Meet the Applicant: Layton Coker
This month, Layton Coker, a senior University Scholar from Waco, joined more than 75 Baylor students in submitting applications for nationally and internationally competitive fellowships and awards. Supported by faculty mentors and the Office of Engaged Learning (OEL), Baylor students are actively bidding for awards such as the Rhodes Scholarship, the Fulbright Award, the Marshall Scholarship, and the Mitchell Scholarship—programs that would send them to countries all around the world for graduate study, English teaching, research, or service.
Coker, who plans to attend law school and do policy work, applied for the Marshall and the Fulbright, awards that would send him the United Kingdom and Germany, respectively, to engage in work that he believes will prepare him for his ultimate professional goals. In his Marshall application, Coker proposed studying for two degrees in the UK: an MLitt in Literatures, Environments, and Places at the University of Aberdeen and an MSc in Philosophy and Public Policy at the London School of Economics and Political Science. For the Fulbright, he applied to Germany, where he would serve as an English Teaching Assistant (ETA) and cultural ambassador on behalf of the United States.
“I want to go to law school, but I’m applying for these awards because I want to gain intercultural experience first, rather than entering law school right away,” Coker said.
Each of these programs aims to promote cultural understanding between countries. The Marshall Scholarship, named after Gen. George Marshall as a gesture of thanks from the UK to the US following World War II, invites 40 promising American leaders to further the special relationship between these countries by studying and building professional networks in the UK. The Fulbright Program is an international exchange program that grants recent college graduates the opportunity to study, research, or teach in more than 100 countries around the world.
“Applying for these awards is a long process,” Coker said. “There’s a lot of work put into deciding what you want to do and where you want to go, and then actually applying and working to meet all of the requirements.”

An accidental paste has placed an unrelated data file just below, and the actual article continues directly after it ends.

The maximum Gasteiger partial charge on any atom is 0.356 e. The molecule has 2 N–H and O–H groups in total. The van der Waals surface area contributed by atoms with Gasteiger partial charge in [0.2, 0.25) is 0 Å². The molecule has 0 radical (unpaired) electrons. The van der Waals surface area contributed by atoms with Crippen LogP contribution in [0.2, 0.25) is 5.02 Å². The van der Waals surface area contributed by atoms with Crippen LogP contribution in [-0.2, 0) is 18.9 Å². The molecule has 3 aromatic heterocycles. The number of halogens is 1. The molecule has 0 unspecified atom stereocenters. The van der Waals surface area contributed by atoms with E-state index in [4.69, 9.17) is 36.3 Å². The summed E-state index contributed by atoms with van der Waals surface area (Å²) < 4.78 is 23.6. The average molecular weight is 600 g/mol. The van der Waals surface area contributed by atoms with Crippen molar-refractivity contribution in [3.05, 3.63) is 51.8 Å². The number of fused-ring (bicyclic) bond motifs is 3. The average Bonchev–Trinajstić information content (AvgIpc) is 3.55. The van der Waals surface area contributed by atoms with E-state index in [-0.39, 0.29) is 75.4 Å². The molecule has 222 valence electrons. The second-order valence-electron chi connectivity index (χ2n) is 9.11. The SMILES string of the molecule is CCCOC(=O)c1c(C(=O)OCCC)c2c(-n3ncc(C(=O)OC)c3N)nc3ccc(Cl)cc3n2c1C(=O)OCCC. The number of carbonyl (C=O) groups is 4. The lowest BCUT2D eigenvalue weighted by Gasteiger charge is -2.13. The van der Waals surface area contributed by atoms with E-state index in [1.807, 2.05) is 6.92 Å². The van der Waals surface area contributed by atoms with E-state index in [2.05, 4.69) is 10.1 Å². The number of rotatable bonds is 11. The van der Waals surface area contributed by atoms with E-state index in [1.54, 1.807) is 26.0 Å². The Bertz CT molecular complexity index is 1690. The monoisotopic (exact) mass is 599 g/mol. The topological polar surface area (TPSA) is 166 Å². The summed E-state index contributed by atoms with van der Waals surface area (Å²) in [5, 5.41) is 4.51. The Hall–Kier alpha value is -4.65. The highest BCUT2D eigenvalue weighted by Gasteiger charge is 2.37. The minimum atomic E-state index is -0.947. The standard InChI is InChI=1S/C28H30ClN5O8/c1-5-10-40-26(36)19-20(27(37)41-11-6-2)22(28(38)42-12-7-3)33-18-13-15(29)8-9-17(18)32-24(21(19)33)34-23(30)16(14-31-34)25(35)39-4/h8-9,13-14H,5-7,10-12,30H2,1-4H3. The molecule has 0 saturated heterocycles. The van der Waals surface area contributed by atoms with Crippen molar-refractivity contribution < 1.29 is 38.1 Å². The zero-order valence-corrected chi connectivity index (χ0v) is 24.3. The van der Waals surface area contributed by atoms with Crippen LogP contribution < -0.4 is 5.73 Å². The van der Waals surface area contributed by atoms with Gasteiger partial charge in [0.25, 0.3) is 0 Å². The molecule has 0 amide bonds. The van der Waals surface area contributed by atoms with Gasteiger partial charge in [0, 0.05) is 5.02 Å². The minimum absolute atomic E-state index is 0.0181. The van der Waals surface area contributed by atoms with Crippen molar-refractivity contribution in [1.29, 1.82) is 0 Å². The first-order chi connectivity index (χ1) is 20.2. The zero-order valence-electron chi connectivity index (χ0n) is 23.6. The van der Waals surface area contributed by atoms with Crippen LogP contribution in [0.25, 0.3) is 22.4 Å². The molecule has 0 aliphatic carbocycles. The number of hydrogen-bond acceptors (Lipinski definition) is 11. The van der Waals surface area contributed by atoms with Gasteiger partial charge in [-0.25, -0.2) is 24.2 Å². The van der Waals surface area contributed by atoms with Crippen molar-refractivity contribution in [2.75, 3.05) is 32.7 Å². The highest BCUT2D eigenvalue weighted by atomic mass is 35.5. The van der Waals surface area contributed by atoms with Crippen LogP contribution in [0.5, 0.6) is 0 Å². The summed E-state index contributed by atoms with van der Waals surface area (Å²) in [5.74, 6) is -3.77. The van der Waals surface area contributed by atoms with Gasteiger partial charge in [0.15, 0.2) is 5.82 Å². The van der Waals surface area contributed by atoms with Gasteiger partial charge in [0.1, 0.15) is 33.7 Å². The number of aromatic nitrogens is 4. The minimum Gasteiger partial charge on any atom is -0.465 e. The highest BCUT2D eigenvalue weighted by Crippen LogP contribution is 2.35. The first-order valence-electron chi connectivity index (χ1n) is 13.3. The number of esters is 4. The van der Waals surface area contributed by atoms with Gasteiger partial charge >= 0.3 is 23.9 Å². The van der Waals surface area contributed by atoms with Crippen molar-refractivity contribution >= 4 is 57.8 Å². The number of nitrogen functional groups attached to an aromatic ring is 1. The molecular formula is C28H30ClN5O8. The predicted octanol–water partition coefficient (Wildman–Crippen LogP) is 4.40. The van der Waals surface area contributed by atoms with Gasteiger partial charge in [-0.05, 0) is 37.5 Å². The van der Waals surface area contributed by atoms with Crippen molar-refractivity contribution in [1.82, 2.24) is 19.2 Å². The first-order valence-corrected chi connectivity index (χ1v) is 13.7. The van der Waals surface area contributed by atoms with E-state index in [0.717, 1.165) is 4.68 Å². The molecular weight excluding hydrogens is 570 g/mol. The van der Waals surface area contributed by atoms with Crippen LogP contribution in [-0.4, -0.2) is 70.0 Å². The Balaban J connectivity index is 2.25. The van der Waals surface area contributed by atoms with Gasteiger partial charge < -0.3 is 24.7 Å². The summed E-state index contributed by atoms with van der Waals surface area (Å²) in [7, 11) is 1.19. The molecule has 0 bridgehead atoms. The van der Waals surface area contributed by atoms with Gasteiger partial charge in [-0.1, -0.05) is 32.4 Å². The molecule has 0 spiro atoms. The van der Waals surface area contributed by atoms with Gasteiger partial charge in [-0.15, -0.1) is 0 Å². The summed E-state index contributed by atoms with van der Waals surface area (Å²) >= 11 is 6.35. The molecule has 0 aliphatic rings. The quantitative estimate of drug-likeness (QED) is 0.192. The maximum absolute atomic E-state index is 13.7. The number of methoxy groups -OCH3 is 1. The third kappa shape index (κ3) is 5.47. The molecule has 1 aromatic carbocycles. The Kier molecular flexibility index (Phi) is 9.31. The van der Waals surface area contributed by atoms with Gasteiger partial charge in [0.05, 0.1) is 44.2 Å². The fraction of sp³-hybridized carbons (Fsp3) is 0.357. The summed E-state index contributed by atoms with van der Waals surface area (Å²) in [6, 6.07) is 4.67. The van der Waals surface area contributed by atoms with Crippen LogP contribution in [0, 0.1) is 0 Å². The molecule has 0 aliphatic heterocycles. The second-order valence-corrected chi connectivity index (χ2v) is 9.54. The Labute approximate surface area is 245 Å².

One of Coker's most valued faculty mentors is Dr. Jennifer Good, associate professor of German in the Department of Modern Languages and Cultures. She has helped make Coker aware of these opportunities and has been instrumental in pushing him toward the kinds of academic and civic excellence required to be competitive.
"I know Layton to be self-motivated, a hard worker, and transdisciplinary in his thinking," she said. "He has accomplished an integration of academic studies through a devotion to research and learning in order to draw connections from languages, cultures, and multiple disciplines. He is culturally attentive and sensitive, qualities that make him an ideal candidate for these awards."
Like many students who apply for major fellowships and awards, Coker is aware that the competition is stiff, but the process is well worth the work.
“The essays were the part that taught me the most about myself,” he said. “They made me think critically about where I come from, where I want to go, and what I want to do with the rest of my life. These essays have made me see my life as leading up to this point, and now I get to decide where I want to go from here. I hadn’t really thought about it that way before.”
Dr. Andrew Hogue, associate dean for engaged learning in the College of Arts & Sciences, observes that Coker is not alone in finding the application process to be intrinsically rewarding. “We are immensely proud of Layton,” Hogue said. “Whether or not he wins these awards—and of course we hope he wins—we in the OEL are gratified by the chance to work closely with him, to help Layton make sense of his life up to this point and to figure out how his experiences fit with the life ahead he hopes to forge and the calling he hopes to pursue.”
“By far, some of the biggest supporters I’ve had throughout this whole process have been Dean Hogue and Dr. Daniel Benyousky in the OEL,” Coker said. “Not only have they helped me put together my essays and application, they’ve also been so supportive and encouraging every step of the way.”
Baylor students who seek a rich undergraduate education are supported by Baylor’s Office of Engaged Learning, which partners with students, in collaboration with faculty and staff throughout the University, to help them maximize their learning beyond the classroom. Students are supported as they apply and compete for prestigious scholarships, fellowships, internships, and research experiences at the national and international level, including the Fulbright, Marshall, Rhodes, Truman, Gates Cambridge, Goldwater, Boren, and Pickering.
To learn more, visit http://www.baylor.edu/engagedlearning.